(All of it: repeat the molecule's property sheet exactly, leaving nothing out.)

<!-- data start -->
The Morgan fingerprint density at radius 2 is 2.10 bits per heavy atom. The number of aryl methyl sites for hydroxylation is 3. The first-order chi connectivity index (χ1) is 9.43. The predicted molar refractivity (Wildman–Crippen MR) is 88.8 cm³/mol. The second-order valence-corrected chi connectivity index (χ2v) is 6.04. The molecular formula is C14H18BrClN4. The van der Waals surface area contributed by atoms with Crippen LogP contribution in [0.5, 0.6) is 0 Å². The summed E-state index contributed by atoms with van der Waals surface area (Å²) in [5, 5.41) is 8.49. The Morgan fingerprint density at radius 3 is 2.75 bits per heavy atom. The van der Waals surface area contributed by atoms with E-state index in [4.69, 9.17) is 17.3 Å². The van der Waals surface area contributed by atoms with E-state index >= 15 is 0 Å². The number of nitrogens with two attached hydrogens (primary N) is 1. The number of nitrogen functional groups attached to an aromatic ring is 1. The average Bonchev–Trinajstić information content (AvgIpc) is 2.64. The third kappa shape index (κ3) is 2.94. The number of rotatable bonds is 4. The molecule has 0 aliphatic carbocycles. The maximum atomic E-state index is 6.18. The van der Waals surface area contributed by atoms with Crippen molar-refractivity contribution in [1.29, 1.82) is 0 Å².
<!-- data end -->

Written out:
The Morgan fingerprint density at radius 2 is 2.10 bits per heavy atom. The number of aryl methyl sites for hydroxylation is 3. The first-order chi connectivity index (χ1) is 9.43. The predicted molar refractivity (Wildman–Crippen MR) is 88.8 cm³/mol. The second-order valence-corrected chi connectivity index (χ2v) is 6.04. The molecular formula is C14H18BrClN4. The van der Waals surface area contributed by atoms with Crippen LogP contribution in [0.5, 0.6) is 0 Å². The summed E-state index contributed by atoms with van der Waals surface area (Å²) in [5, 5.41) is 8.49. The Morgan fingerprint density at radius 3 is 2.75 bits per heavy atom. The van der Waals surface area contributed by atoms with E-state index in [4.69, 9.17) is 17.3 Å². The van der Waals surface area contributed by atoms with E-state index >= 15 is 0 Å². The number of nitrogens with two attached hydrogens (primary N) is 1. The number of nitrogen functional groups attached to an aromatic ring is 1. The average Bonchev–Trinajstić information content (AvgIpc) is 2.64. The third kappa shape index (κ3) is 2.94. The number of rotatable bonds is 4. The molecule has 0 aliphatic carbocycles. The maximum atomic E-state index is 6.18. The van der Waals surface area contributed by atoms with Crippen molar-refractivity contribution in [1.29, 1.82) is 0 Å².